Substance abuse is the act of illicit drugs or using legal substances in a harmful manner. It’s not necessarily the same as addiction. Individuals who abuse substances can change their unhealthy behaviors and quit abusing substances. Addiction is a disease, meaning it has no cure, and a person can’t stop even when it is causing great harm. The one thing they have in common is that treatment is the best course of action to change the harmful behaviors.
Illicit drugs are widely available in San Diego, mainly because Mexico is only 17 miles away. People often smuggle drugs in from Mexico and South America, making drug trafficking prevalent in the city. In the 1990’s San Diego was known as the “meth capital of the world”. With education, prevention, and treatment, the numbers started decreasing.
But, over the last five years, meth use has been on the rise. Marijuana, cocaine, and heroin are other commonly smuggled drugs into San Diego. Alcohol, methamphetamines, heroin, and marijuana are the four top addictions treated in San Diego.
Methamphetamines killed 483 individuals in San Diego in 2018. That is an increase in fatalities from the 2016 fatality total of 377. Reports show that methamphetamines are stronger, cheaper, and still infiltrating San Diego.
In 2016, there were 253 opiate overdose deaths in San Diego. Deaths increased to 285 in 2017. Fentanyl’s increase on the streets is rising fatal overdoses because Fentanyl is 30 to 100 times more potent than heroin.
San Diego is known as the “Booziest City in America” because more money is spent on alcohol per household than any other city in America. In 2016 an average of $850 per household was spent on alcohol, and in 2017 it went up to $1112. That’s a 30% increase. 110 people died due to alcohol abuse in 2016.
Prescription drug abuse in 2018 caused 246 fatalities. Of those overdose fatalities, 210 of them were caused by prescription opiates. Emergency medical personnel in San Diego administered Naloxone (an opioid overdose antidote) 2,113 times in 2018. The numbers are on the rise from 1,903 times in 2017.
Abused substances produce a form of intoxication that alters a person’s judgment, perception, attention, and physical control. Many substances have withdrawal effects when consumption decreases or stops. Withdrawal symptoms can vary from mild anxiety to seizures and hallucinations. Drug overdoses can be fatal or can leave a person mentally and physically impaired.
Nearly all abused drugs can lead to tolerance, which causes a person to use more of the drug to produce the original effects. The more a person uses, and the longer a person uses drugs, the higher the tolerance. This can quickly lead to substance abuse and the downward spiral of addiction. The following is a list of commonly abused substances:
Many people have a drink after a long day as a “pick me up,’ but alcohol depresses the brain. Alcohol lessens inhibitions, slurs speech, and decreases muscle control and coordination. Prolonged use of alcohol can lead to addiction and serious health issues.
Withdrawal from alcohol can be extremely uncomfortable and sometimes even painful. The symptoms of alcohol withdrawal include:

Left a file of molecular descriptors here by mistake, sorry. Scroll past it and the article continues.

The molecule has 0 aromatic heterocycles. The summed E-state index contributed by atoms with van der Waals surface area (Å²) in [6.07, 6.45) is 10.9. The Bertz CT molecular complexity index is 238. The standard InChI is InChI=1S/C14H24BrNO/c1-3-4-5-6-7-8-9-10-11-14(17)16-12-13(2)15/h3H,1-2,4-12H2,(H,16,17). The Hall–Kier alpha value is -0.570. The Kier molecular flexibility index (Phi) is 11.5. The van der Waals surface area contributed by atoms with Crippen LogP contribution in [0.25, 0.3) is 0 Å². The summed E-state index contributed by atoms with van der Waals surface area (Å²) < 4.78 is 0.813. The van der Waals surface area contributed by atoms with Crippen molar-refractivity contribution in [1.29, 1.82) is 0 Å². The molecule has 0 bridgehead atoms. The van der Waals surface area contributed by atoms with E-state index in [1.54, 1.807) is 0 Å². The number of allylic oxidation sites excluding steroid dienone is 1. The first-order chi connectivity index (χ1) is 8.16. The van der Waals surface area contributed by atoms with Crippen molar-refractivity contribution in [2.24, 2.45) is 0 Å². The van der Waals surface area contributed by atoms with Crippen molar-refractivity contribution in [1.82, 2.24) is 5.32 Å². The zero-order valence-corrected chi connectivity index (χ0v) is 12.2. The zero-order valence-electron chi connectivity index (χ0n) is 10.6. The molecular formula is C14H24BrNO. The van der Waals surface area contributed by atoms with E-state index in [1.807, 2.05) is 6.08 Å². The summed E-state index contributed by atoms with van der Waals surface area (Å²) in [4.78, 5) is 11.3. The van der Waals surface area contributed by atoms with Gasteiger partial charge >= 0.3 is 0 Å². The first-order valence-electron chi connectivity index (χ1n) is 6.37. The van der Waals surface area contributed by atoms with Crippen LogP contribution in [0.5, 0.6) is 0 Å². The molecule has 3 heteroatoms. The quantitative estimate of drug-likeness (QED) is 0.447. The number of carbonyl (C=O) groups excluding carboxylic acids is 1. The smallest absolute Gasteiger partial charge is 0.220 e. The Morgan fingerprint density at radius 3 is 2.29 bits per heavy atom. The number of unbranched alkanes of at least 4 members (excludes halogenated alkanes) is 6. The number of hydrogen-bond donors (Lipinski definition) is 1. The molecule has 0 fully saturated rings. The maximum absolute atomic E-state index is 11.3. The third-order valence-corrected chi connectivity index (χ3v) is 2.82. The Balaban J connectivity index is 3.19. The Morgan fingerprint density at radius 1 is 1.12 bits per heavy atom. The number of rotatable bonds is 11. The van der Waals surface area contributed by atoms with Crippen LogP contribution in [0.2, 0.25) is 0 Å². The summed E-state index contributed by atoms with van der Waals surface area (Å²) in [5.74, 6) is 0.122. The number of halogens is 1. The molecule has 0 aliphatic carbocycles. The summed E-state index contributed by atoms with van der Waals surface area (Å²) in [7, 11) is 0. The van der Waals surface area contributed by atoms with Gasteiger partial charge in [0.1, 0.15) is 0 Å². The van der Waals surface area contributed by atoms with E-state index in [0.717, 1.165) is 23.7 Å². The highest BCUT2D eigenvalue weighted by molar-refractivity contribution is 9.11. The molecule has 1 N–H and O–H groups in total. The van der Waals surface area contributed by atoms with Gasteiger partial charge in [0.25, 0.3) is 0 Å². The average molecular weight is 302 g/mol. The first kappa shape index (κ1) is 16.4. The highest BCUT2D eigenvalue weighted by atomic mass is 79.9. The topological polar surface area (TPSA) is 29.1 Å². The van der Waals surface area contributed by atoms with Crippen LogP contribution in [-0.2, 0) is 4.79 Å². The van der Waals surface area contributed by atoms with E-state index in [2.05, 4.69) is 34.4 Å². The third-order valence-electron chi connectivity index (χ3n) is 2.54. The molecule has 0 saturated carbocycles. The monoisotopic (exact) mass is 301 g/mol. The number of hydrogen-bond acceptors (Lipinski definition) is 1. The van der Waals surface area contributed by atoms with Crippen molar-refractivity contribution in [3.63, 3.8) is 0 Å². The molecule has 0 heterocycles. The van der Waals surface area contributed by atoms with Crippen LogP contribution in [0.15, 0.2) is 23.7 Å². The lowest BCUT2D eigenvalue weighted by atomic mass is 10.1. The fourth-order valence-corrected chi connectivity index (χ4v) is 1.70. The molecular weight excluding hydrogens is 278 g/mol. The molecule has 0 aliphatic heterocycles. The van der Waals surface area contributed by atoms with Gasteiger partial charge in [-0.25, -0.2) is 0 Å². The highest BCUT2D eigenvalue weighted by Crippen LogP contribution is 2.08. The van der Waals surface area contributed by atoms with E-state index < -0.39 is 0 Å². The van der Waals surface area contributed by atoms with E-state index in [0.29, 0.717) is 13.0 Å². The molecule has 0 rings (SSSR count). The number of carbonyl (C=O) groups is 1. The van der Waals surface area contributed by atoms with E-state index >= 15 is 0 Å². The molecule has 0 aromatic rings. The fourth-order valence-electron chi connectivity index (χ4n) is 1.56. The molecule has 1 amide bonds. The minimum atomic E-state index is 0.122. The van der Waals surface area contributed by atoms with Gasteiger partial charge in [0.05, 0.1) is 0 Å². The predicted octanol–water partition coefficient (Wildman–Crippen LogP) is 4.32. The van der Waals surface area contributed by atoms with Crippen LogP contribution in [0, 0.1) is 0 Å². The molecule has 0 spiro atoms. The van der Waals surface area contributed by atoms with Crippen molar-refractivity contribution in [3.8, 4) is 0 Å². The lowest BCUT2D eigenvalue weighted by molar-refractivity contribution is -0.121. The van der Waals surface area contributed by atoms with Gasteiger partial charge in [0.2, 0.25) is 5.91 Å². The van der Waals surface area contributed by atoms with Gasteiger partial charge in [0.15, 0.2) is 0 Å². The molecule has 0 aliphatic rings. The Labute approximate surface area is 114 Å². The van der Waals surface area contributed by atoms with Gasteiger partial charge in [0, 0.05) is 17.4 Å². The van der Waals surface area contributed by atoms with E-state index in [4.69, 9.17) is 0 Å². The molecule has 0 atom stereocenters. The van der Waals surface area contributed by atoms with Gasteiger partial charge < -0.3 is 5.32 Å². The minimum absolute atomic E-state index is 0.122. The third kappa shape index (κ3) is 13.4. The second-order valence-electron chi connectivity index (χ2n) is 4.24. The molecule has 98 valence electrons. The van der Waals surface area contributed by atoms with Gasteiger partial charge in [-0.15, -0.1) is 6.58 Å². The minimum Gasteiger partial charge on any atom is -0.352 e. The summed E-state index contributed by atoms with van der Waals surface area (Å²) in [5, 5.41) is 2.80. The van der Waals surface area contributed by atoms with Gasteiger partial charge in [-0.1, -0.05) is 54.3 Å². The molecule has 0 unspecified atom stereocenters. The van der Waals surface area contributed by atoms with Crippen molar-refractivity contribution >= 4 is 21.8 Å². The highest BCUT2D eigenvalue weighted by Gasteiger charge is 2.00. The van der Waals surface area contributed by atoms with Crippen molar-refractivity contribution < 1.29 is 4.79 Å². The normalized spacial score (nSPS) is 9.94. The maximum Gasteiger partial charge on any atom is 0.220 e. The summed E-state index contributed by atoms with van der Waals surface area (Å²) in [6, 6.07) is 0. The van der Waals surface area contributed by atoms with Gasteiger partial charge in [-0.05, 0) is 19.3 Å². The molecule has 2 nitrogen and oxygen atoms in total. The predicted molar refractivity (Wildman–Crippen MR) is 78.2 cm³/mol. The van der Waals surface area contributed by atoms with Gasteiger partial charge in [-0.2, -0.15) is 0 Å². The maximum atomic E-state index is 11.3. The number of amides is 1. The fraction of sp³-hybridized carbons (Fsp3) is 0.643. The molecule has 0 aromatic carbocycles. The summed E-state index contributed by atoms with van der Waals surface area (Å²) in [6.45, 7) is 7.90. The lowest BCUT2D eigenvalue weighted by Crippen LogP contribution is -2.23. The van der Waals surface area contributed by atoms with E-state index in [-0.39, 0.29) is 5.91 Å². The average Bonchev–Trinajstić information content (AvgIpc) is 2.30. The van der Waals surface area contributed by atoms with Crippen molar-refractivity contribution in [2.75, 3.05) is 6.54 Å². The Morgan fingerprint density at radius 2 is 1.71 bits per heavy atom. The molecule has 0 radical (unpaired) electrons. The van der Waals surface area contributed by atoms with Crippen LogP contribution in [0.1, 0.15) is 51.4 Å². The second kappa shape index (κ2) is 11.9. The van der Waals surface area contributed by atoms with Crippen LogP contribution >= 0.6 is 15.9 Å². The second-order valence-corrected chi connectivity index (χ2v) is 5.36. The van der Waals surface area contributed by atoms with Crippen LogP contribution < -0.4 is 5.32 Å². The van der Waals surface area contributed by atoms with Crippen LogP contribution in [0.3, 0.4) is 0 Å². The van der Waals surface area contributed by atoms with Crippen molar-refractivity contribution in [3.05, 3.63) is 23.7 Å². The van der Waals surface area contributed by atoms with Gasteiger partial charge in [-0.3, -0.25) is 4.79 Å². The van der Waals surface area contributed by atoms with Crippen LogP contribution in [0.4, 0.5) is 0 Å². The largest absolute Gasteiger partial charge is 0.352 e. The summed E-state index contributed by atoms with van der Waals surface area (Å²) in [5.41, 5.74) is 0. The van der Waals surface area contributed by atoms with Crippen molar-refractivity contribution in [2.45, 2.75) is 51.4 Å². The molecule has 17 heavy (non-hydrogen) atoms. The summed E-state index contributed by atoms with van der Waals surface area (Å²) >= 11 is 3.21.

The combination of withdrawal and malnutrition can lead to a life-threatening condition called delirium tremens (DTs). The abuse of alcohol is the leading cause of liver failure in the United States. Alcohol can also cause an enlarged heart and cancer of the esophagus, stomach, and pancreas. Beyond the health impact of alcohol, it is blamed for nearly half of all fatal motor vehicle accidents.
Heroin, also called dope or smack, is a highly addictive drug derived from morphine. This drug can be a white or brown powder or can be a sticky black tar. Most individuals smoke or snort heroin, but some people inject it. Consumption by injection is the most dangerous way to consume it. Injecting heroin can make it easier to overdose or catch a disease from a dirty needle.
Heroin travels to the brain quickly, no matter how it is consumed. This makes it highly addictive even after a couple of uses. After a person uses heroin, they get a rush of happiness, and the world slows down. The effects of heroin can last for hours. Effects can include:
Withdrawal symptoms can begin a few hours after the last dose. Symptoms of heroin withdrawal include:
Significant symptoms of withdrawal typically peak within 48 hours and fade away after a week. Though some individuals report lasting withdrawal symptoms for months and even years, heroin addiction can grab ahold of an individual and control every minute of their day.
The street names for cocaine include crack, coke, snow, bow, or rock. Cocaine is derived from the coca plant in South America. Cocaine can be swallowed, smoked, snorted, or injected. The intensity and duration of the euphoric effects of cocaine depend on the way it is consumed.
The desired effects of cocaine include pleasure and alertness. The effects of cocaine include:
Acute withdrawal symptoms from cocaine can last 7 to 10 days and can cause cravings years after recovery. Cocaine withdrawals can cause physical discomfort, but the withdrawal symptoms are mostly psychological. Withdrawal symptoms can include:
Methamphetamines have street names like meth, crank, ice, speed, and crystal meth. The use of meth has continued to rise over the years, especially in the west. Methamphetamine is a powerful stimulant that gives a sensation of pleasure, increases alertness, and decreases appetite.
Meth can be smoked, eaten, snorted, or injected. Meth and cocaine share the same toxic effects. These effects include heart attack, stroke, and high blood pressure. Methamphetamines can cause severe and sometimes fatal withdrawal symptoms that include: